KR: Where else do you find somebody whose joy it is to help you? Who but a librarian is really, truly glad to see you? Oh glad! What's your question? Wonderful!
GC: And they don't act put-upon at all, do they?
KR: They're not put-upon! They're being used.
GC: You know what? The librarians are going to stand up as one, to carry you in their library parade
KR: I got a letter yesterday from a poor branch librarian in a small town in Oregon, who said that their town is a mill town, and the lumber industry is shutting down, and there is no money for the library. The library has been closed. There's no library now. And she wants to try to get the library going, like public radio, where those who can, contribute, but then it's open for all. And I just thought, oh, what hard times we're on. We've got to have libraries. We've got to have them, and the least of these are the ones that are the most exciting to me. The ones where thinking about poetry, as I am, we have no idea where poets come from, but I'm quite convinced they come from the least predictable, and what appears to be the least fertile locations. And therefore, the public library is an absolutely essential thing to the six year old poet now, who is going to that library, and who's finding there, refuge, and release, and an opening that really never closes.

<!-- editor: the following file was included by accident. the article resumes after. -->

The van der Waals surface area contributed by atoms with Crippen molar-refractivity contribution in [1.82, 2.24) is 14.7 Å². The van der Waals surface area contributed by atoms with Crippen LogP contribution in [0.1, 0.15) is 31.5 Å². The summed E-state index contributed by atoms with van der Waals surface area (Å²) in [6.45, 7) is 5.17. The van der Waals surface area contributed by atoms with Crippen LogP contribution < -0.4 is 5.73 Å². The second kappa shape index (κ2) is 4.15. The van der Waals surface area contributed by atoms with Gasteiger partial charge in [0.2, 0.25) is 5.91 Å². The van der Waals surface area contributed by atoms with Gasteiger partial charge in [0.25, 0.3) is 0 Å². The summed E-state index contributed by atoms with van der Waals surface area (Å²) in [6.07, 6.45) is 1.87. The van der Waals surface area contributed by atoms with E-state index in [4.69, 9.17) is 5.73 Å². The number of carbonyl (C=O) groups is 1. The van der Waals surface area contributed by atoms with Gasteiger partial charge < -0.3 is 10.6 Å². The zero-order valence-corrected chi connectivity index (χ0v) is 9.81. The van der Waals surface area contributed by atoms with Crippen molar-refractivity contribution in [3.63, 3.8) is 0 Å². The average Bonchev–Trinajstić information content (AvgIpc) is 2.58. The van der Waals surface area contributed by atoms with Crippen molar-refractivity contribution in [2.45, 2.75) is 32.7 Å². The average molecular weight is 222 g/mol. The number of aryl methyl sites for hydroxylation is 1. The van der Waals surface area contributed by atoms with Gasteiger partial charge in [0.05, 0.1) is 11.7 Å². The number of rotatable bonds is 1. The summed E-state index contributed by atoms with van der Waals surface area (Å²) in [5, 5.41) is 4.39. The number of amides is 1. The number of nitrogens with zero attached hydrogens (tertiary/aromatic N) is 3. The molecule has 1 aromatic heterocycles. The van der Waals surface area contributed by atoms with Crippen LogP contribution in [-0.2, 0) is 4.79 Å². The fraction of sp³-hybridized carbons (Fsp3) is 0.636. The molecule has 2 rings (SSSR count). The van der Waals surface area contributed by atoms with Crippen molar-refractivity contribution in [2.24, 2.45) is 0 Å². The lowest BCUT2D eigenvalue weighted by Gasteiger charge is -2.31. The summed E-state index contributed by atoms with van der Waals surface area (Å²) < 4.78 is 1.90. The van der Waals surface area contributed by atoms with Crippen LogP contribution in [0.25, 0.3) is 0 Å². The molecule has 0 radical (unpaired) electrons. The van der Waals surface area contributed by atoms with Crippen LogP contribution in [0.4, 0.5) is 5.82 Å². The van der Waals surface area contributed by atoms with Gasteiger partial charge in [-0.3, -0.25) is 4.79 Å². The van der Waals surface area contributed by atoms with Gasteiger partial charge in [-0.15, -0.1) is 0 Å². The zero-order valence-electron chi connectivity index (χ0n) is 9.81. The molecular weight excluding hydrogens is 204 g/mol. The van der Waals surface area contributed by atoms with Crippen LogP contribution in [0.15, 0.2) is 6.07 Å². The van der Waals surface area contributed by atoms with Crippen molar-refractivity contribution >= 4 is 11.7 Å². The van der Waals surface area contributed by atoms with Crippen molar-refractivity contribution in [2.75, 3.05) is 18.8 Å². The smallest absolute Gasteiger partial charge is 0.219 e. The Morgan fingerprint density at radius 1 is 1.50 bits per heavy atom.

GC: Did you find that in your own life?
KR: I did. I lived in the very small towns of the central valley of California, the San Joaquin Valley, and my family, we were very working class. And the bookmobile came to some of the towns where we lived; little tiny burgs, and at other times we rented houses that were near little branch libraries. Sometimes they were no bigger than a double garage, and they meant a great deal to me.
GC: I'm Grace Cavalieri, at the Library of Congress, and we are not alone, because we have Kay Ryan this year. Thank you.
GRATEFUL ACKNOWLEDGEMENT to Kay Ryan and Grove Press, The Poet Laureate Office of the Library of Congress and the Witter Bynner Foundation for Poetry.
Visit Amazon.com to pick-up titles by Kay Ryan
This is the Poet and the Poem, from the Library of Congress. The program is produced by Forest Woods Media Productions. Post production by Mike Turpin, MET Studios. We wish to thank the Library of Congress for making this program possible, and the Whitter-Binner Foundation for Poetry, for funding this series. Our associate producer is Ken Flynn. Our engineer is Mike Turpin.